Alec & Bradley Kintsugi Robusto Review

Alec Bradley Cigars have a long standing history in the industry and have received much acclaim, including their Prensado Churchill claiming the top spot on the 2011 Cigar Aficionado top 25 cigars of the year. Alan Rubin named the company after his sons Alec and Bradley. In 2018 the sons began their own project with the company, under the name “Alec & Bradley”. The Kintsugi marks the third release under the Alec & Bradley line. According to the Alec Bradley website, “Alec & Bradley Kintsugi pays homage to the ancient Japanese artform of joining together ceramics with gold lacquer-making them even more beautiful. Cigars, like the gold lacquer, are a bonding agent- bringing people from all walks of life together.” 

Alec Bradley Cigars are one of those companies that I have always been aware of and smoked when I first got into the hobby. However, as my passion grew, along with my interest in exploring more “boutique” brands, my attraction to their cigars dwindled. Interestingly, the releases I have smoked in recent years, the Magic Toast and Project 40, both hit my palate well, yet I still found myself passing over Alec Bradley and Alec & Bradley. However, since its release, I have heard great things about the Kintsugi and I decided that I needed to get over whatever mental block has kept me from this company. Let’s see if the Kintsugi can help me over this hurdle.

Country of Origin: Honduras

Factory: Fabrica de Tobacos Raices Cubanas 

Wrapper: Honduras (Trojes)

Binder: Honduras & Nicaragua

Filler: Honduras & Nicaragua

Vitola: 5 x 50 Robusto

Price: $8.50 MSRP

Release Date: December 2020

Company Website: www.alecbradley.com 

Expectations

As this is my first Alec & Bradley blend, I don’t really have a sense of their blending style. I also have heard good overall remarks of this cigar, but I have not read specifics, so I don’t have those notes to lean on. I’m guessing it'll be medium-full in body and flavor and based on the tobaccos there may be some floral notes, wood, sweetness, some pepper, and earth. For some reason I’m anticipating honey but I don’t have a good reason for that expectation.

Prelight Characteristics 

The primary band is quite large and ties in nicely with the secondary band. I like the color combination and the design for the most part. The wrapper has a lot of character - some discoloration, distinct vein structure, and noticeable seams. The cigar is firm and fairly dense. The cold draw is like an artificially flavored fruit gummy snack or maybe a fruit punch. It smells like cedar and barnyard.

First Third

This cigar kicks off with full bodied smoke and medium flavors of wood, bread, and a syrupy sweetness. There’s some spices in there as well. The finish is super long with that syrupy sweetness and the spices. This is starting off quite nice. The retrohale is creamy with vanilla sweetness and some pepper bite on the finish. About a half inch in the flavor is coming up to medium full. The draw flavors are holding true, maybe with the only difference being the sweetness becoming brighter than syrup but not quite honey. The performance was perfect throughout this third and the draw is a nice level of resistance.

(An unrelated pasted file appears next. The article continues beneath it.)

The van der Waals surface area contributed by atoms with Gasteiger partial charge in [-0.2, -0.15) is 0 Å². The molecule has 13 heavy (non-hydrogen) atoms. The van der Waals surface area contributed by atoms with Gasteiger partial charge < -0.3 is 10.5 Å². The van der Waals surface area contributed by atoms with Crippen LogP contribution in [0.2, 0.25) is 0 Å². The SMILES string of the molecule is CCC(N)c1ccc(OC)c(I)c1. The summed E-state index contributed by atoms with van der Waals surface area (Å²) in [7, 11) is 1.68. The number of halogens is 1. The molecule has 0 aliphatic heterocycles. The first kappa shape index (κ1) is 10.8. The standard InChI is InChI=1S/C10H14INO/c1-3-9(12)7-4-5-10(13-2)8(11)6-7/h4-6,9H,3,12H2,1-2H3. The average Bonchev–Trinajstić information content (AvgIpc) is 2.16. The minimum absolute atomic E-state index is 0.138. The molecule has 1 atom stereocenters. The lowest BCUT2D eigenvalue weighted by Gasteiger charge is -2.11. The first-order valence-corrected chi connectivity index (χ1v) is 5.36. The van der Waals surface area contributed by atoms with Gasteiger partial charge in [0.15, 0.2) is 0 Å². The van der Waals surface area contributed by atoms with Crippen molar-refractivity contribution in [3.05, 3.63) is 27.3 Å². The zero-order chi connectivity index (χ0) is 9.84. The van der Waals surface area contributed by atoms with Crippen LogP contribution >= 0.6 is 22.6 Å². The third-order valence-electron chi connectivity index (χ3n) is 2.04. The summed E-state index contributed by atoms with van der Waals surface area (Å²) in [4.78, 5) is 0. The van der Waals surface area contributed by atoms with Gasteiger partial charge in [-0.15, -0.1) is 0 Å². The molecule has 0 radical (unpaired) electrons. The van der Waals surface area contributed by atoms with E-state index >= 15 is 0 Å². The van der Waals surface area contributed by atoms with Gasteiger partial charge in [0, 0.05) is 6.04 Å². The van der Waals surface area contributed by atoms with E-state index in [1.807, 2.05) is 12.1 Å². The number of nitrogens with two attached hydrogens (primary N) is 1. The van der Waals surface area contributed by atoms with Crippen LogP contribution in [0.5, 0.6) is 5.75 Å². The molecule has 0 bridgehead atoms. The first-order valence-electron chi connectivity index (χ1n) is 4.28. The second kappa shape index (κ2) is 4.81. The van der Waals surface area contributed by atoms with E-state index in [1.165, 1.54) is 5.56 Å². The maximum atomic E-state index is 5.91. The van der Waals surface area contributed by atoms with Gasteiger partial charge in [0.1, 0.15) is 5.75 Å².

Second Third

Moving into the second third the bread is becoming more toasty. Other than that, the flavors are the same. It’s rolling along nicely. Approaching halfway the flavors are still some wood, toasted bread, lots of almost honey-like sweetness, and some spices. The performance has been flawless still. It’s worth noting that the wrapper split about an inch up from the burn line at about halfway. The profile is starting to see some earthiness join in and the sweetness is like a burnt sugar sweetness. These flavors carry through the remainder of this third. 

Final Third

The final third sees a nice citrus join in. The breadiness has taken a backseat to the wood. The retrohale is showing a very nice toastiness with a bit of earth and citric sweetness as well. Midway through the final third the sweetness is subsiding and the wood and earth are more primary. There’s still a little citrus on the retrohale. Coming to an end at full body, full flavor, and medium strength, the flavors remained the same with the exception of a slight pepper build. The cigar continued to perform perfectly till the end. 

Overall Experience

I found this to be a very enjoyable cigar. The profile was fairly linear with the only big shift being in the final third. However, what it did offer in the first two thirds was a wonderfully balanced flavor profile that of wood, bread, syrupy sweetness, vanilla, and spices. The final third was a nice change of pace as it turned towards more earth, wood, pepper, and some citrus. The cigar performed great throughout. The only exception was the small wrapper split, but  it posed no problems. The final burn time was a fairly lengthy 1 hour and 45 minutes. Overall, I was quite impressed with the blend and will gladly smoke this cigar again. I also am impressed with the price point of this cigar, which makes it an easy recommendation. 

Feel free to reach out to me with questions, concerns, criticisms, or just to talk at @guitarsandcigarsfarm on Instagram, or via email at trevor@whiskeyandwhitetails.com.


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